Walk, Walk, Walk:

            Pass on the golf cart. Walking burns more calories, works the heart and lungs, and helps to build core muscles that really help the golf swing. You need not carry your bag, as there are many great pushcarts on the market today. You can also rent one at your local golf course. Walking the golf course is great exercise that your body will reward you for.

Whether you are using a strict fitness regimen to get better at golf, or using golf to better your fitness, the two do blend together like peanut butter and jelly. If you have a fitness or weight loss goal for 2016, the golf course is a great place to accomplish it, as the average person will burn over 900 calories walking one round. Remember to warm-up, and contact your local PGA Professional and/or health professional for some great exercises for golf. How many holes will you play in 2016?

-Matthew Lindberg


Course Now Open!!

The golf course is now open. All 18 holes are open with golf carts!!


ADDMATT is a personal golf instruction program, developed and instructed by Matthew Lindberg, PGA. It is designed to get results. Matt personally stands behind the results, and guarantees to get you to your desired level of play.

ADDMATT is a coaching program, not just a one on one lesson. Instead of paying for time, you pay for results. For more information please visit, or see Matthew Lindberg @ the CBGC Golf Shop.


Member Form

CHEQUAMEGON BAY GOLF CLUB, INC. – 2016 Membership Form

*2016 membership includes reciprocal discount greens/cart fee of $35.00 at Apostle Highlands Golf Course, Hayward Golf Club, & Lakewood’s Resort

Pass Holders also receive discounts at over 50 UPGA golf courses in MI, WI, and Canada.


Name: ___________________________ Email: _________________________ Phone: ______________________      



SEASON MEMBERSHIP                                                                                                                         SUMMARY                TOTAL DUE

Single                          Couple                       Family

$975.00                    $1,325.00                 $1,475.00                                   $_________



Elk Member               $75.00                       $75.00                       $75.00                                         ($_________)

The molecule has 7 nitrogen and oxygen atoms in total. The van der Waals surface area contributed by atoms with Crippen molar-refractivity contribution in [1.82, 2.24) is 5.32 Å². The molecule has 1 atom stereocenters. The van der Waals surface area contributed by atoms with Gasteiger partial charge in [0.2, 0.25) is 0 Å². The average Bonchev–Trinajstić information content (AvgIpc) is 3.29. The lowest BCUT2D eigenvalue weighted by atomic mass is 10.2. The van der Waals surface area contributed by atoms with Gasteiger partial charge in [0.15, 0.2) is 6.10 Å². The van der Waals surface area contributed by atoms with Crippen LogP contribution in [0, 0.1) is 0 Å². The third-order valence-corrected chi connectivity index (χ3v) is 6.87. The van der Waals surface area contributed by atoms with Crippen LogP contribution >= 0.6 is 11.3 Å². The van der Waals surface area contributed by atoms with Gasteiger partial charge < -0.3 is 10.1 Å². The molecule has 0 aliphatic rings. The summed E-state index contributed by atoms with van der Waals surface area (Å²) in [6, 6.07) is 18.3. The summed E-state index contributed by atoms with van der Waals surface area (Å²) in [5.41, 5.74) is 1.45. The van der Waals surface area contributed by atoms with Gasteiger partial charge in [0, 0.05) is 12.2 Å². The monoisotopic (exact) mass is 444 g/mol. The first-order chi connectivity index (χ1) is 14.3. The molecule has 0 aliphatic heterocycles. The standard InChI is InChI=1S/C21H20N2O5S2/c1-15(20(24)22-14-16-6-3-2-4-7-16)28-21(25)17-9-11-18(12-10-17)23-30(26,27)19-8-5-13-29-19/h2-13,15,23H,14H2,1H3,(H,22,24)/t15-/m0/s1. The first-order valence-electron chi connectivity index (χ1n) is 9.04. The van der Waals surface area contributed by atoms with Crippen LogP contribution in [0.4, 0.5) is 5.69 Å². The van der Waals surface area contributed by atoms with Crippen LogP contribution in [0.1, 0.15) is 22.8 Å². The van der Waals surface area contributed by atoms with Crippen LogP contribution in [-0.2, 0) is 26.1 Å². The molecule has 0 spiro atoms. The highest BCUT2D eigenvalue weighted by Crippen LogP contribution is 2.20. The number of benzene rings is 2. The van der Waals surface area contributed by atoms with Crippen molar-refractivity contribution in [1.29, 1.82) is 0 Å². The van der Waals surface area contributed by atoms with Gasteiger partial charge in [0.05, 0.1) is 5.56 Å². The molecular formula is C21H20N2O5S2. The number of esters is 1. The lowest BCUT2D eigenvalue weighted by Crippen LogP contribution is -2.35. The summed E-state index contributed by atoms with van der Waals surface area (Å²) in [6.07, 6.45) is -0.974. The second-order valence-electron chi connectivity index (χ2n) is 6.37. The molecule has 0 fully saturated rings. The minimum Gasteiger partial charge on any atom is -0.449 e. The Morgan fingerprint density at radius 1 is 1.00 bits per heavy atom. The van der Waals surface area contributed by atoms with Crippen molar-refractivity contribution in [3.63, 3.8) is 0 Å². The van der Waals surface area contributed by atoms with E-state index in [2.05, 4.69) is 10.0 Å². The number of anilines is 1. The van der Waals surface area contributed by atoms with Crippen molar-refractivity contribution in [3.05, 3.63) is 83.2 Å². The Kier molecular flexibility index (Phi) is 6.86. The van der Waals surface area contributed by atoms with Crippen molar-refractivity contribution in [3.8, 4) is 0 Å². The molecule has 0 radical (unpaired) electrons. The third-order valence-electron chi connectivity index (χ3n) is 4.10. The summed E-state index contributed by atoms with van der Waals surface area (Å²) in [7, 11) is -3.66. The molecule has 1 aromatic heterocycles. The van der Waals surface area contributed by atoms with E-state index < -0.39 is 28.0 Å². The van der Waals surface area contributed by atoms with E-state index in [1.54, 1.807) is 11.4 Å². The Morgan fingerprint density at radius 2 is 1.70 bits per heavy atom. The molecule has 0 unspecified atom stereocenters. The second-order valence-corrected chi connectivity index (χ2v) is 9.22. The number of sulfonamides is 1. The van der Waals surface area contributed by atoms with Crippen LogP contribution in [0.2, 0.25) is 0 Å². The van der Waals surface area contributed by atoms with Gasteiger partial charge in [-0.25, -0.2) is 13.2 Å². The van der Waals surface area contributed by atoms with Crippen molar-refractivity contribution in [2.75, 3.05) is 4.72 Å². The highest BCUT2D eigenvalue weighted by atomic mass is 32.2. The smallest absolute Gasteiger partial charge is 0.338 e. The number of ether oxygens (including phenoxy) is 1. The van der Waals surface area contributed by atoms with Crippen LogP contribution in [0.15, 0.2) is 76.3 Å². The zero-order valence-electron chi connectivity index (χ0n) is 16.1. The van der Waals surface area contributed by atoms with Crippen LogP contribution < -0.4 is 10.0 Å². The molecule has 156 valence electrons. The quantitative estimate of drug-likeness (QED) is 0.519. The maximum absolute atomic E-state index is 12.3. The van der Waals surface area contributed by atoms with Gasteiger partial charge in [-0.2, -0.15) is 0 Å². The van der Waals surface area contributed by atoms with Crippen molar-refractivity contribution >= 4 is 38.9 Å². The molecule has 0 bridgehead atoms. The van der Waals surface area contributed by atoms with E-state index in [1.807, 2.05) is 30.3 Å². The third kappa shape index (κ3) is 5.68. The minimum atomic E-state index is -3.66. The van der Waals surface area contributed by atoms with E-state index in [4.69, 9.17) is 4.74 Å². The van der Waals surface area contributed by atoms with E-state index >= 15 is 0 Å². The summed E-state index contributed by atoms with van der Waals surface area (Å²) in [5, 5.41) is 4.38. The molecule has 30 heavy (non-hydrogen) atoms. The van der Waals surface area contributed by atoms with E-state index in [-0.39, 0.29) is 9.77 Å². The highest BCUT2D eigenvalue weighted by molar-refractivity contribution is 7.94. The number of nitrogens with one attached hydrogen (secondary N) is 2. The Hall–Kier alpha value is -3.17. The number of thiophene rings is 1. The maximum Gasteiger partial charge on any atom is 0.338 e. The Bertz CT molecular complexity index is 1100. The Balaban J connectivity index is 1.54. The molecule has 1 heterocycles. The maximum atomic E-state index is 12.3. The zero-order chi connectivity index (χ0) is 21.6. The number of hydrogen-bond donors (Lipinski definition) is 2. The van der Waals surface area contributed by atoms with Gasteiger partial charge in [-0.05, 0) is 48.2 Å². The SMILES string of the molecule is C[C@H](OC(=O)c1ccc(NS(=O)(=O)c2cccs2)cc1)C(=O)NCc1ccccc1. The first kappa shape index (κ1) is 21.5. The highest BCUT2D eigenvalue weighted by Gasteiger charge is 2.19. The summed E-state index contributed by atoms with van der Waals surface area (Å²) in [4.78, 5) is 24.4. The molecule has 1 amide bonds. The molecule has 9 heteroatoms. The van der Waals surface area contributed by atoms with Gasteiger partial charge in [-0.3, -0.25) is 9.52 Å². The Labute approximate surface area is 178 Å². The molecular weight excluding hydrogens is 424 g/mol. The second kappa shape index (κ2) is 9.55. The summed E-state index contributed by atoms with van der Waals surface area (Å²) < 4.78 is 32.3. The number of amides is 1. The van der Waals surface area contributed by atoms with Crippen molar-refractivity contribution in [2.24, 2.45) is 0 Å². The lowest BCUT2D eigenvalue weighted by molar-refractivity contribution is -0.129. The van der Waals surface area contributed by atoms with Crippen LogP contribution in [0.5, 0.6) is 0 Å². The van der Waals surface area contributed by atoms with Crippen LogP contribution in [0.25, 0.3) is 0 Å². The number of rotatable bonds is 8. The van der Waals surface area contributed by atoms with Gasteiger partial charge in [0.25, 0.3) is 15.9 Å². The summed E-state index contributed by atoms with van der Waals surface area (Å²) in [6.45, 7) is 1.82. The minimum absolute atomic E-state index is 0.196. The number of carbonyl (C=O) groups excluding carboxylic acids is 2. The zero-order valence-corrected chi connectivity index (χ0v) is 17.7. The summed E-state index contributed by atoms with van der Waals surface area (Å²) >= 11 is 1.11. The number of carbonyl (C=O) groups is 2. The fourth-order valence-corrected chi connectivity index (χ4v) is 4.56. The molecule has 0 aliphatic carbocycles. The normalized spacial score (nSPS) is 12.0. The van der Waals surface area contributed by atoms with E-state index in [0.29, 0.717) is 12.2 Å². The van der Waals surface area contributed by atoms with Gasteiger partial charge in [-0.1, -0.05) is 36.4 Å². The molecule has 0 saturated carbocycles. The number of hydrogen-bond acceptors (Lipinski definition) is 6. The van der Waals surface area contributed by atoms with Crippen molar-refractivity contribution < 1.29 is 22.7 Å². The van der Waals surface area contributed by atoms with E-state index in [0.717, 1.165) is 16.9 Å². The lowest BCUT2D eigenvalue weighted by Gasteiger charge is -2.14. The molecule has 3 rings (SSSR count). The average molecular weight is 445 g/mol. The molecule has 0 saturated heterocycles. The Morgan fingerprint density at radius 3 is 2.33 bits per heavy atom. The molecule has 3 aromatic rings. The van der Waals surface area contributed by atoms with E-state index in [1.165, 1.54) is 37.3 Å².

SPECIAL SEASON MEMBERSHIP (no other discounts apply)

ONE (1) YEAR INTRODUCTORY SEASON PASS (no other discounts apply)

                                    Eligible for new pass holders or golfers that have not purchased a season pass since 2011


Single                          Couple                       Family

$700.00                    $1,100.00                 $1,250.                                        $__________



                                                      18 years old & under – $99.00                                                                       $__________

19-21 years old – $300.00                                                                              $__________

Single 22-28 years old – $500.00                                                                  $__________

Couple/Family 22-28 years old – $750.00                                                   $__________

(age as of May 1 2016)

NET MEMBERSHIP TOTAL:                                                                                                                                                                       $_____________


CART LEASE              

Single                          Couple

$650.00                    $750.00                                                                          $ _________


Elk Member               $25.00                       $25.00                                                                             ($__________

NET SEASON CART LEASE TOTAL:                                                                                                                                                             $_____________